Concerns Raised About Nevada Avalanche Control System
RENO, Nev. (AP) — Backup plans are being considered for an avalanche control system in Nevada near a year-round highway pass amid concerns about reliability, transportation officials said.
The remote-operated Gazex system uses propane-powered blasts to trigger controlled avalanches on state Route 431, the Reno Gazette-Journal reported Monday.
"We are right now looking to identify any type of backup plan," said Meg Ragonese, a spokeswoman for the Nevada Department of Transportation. "We don't have indications now we won't be able to use the system over this winter; we just know it is an aging system."
The system has been in place near Mount Rose since 1992 and the building that houses the propane and oxygen tanks is about 12 years old, she said.
The building receives annual inspections. The next is scheduled this month.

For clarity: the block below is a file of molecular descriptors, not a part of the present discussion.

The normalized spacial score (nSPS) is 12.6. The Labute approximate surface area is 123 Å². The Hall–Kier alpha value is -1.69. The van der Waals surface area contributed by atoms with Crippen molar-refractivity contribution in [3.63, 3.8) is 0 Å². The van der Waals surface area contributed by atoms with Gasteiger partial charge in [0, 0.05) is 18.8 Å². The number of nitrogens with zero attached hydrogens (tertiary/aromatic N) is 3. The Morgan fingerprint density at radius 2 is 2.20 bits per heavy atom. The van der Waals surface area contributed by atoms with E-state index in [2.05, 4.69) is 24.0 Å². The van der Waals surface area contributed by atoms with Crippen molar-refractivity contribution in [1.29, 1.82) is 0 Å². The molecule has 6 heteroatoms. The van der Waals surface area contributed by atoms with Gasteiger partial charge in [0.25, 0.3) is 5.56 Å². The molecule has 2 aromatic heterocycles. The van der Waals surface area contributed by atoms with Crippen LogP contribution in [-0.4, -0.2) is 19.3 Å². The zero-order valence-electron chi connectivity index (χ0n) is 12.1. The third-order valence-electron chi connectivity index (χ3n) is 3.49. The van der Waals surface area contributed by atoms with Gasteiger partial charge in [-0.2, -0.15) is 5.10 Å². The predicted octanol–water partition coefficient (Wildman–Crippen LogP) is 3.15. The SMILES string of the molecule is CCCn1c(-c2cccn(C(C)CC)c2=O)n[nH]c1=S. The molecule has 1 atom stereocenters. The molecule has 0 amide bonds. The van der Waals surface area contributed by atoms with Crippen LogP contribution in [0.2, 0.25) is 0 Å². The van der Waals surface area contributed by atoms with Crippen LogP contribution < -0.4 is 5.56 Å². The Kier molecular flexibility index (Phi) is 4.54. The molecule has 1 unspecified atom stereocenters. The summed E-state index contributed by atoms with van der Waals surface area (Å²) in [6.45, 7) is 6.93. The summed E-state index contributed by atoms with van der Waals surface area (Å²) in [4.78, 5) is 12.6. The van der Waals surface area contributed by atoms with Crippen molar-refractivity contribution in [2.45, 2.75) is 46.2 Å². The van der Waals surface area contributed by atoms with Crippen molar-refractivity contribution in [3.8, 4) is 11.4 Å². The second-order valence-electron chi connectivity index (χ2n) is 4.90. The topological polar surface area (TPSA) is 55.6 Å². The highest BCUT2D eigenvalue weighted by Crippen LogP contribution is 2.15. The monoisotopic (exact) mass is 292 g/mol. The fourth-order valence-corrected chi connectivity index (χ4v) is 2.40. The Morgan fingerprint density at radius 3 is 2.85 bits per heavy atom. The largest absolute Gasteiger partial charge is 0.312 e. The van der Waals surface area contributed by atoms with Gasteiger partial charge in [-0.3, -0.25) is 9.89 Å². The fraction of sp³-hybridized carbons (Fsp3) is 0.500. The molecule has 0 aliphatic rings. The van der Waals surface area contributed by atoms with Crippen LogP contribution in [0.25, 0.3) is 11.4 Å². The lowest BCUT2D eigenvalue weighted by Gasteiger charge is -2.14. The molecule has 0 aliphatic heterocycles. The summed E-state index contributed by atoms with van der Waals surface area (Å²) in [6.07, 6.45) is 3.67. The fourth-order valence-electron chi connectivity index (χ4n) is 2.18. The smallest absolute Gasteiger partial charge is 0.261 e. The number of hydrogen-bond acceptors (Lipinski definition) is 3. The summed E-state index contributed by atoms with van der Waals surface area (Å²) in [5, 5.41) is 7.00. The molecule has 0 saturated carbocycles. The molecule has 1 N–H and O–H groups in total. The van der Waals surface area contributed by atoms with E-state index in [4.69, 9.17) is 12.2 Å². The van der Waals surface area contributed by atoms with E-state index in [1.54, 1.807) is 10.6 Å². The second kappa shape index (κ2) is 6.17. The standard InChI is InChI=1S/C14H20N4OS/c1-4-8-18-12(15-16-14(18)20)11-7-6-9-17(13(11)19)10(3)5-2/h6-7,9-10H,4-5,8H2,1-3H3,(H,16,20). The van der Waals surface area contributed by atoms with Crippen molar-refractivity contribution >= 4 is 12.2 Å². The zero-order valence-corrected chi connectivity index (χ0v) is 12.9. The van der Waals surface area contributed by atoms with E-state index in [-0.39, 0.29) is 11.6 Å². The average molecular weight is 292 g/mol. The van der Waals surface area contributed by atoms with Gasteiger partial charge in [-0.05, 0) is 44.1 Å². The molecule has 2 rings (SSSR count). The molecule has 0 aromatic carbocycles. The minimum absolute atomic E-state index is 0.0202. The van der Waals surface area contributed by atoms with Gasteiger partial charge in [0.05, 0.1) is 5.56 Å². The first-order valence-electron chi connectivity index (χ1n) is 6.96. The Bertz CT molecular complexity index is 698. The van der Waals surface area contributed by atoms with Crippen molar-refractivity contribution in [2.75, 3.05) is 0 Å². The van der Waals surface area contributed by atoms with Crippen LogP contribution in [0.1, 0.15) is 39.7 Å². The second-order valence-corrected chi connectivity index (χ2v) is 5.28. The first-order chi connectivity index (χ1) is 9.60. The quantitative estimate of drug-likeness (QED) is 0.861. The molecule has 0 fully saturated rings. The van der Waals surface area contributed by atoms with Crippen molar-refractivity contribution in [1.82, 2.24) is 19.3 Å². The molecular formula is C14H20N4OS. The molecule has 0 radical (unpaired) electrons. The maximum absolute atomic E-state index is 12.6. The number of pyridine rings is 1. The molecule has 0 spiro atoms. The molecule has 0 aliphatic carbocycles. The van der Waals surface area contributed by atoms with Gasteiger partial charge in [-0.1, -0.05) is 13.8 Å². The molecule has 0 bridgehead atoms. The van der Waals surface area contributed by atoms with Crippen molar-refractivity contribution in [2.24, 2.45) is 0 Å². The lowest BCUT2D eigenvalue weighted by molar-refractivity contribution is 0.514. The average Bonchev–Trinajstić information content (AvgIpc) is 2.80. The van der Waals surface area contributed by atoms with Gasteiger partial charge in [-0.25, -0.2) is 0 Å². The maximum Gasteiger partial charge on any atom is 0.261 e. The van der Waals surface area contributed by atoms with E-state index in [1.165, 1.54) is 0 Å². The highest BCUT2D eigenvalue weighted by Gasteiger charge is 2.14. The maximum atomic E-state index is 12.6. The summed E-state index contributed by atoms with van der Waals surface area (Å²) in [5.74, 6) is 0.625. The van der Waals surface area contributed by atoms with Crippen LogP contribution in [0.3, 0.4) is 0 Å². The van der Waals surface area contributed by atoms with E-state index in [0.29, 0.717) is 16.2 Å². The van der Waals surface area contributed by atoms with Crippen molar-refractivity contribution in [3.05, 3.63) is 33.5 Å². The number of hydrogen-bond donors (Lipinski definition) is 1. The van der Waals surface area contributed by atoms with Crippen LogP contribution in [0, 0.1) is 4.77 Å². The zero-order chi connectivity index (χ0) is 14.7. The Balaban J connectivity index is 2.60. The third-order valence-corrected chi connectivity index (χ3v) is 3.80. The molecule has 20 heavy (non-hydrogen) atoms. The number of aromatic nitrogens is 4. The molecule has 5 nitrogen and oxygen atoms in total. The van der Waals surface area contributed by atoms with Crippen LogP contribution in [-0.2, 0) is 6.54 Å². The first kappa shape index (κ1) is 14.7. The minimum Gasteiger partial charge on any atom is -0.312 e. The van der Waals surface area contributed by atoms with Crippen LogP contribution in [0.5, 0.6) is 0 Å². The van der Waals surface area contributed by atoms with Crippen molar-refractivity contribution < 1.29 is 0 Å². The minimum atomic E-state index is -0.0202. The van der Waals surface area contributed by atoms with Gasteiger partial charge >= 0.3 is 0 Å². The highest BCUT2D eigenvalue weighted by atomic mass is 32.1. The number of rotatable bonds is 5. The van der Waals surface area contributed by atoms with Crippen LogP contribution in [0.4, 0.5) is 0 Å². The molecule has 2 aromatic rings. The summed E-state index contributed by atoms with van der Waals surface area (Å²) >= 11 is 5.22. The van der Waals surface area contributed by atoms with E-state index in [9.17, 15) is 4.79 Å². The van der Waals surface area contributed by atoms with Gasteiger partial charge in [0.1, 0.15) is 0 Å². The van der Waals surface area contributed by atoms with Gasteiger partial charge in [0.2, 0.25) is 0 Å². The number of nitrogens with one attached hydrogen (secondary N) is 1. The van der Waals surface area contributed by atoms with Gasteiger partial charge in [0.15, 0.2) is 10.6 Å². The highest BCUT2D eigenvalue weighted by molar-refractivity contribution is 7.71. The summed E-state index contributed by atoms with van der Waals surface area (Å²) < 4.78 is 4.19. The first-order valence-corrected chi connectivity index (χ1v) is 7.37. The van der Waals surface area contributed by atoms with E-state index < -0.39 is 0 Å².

The human-triggered avalanches clear the snow load from slopes overhanging the highway, making the roadway safer for drivers once debris is cleared, officials said. The Gazex system covers the zone at the summit of the mountain at the highest risk for sliding.
Alternatives could include contracting companies licensed and trained to use hand-thrown explosives to trigger controlled avalanches, a common method at ski resorts, Ragonese said.
The department has also announced plans to add as many as six new snowblowers for use on the highway in the coming two years, she said.
According to the department, the state route sees about 5,000 vehicles daily over the summit and is considered an important connection between Reno and the Lake Tahoe Basin.
The closest alternative routes include Spooner Summit 20 miles south, Brockway Summit about 15 miles west and Daggett Summit about 35 miles south.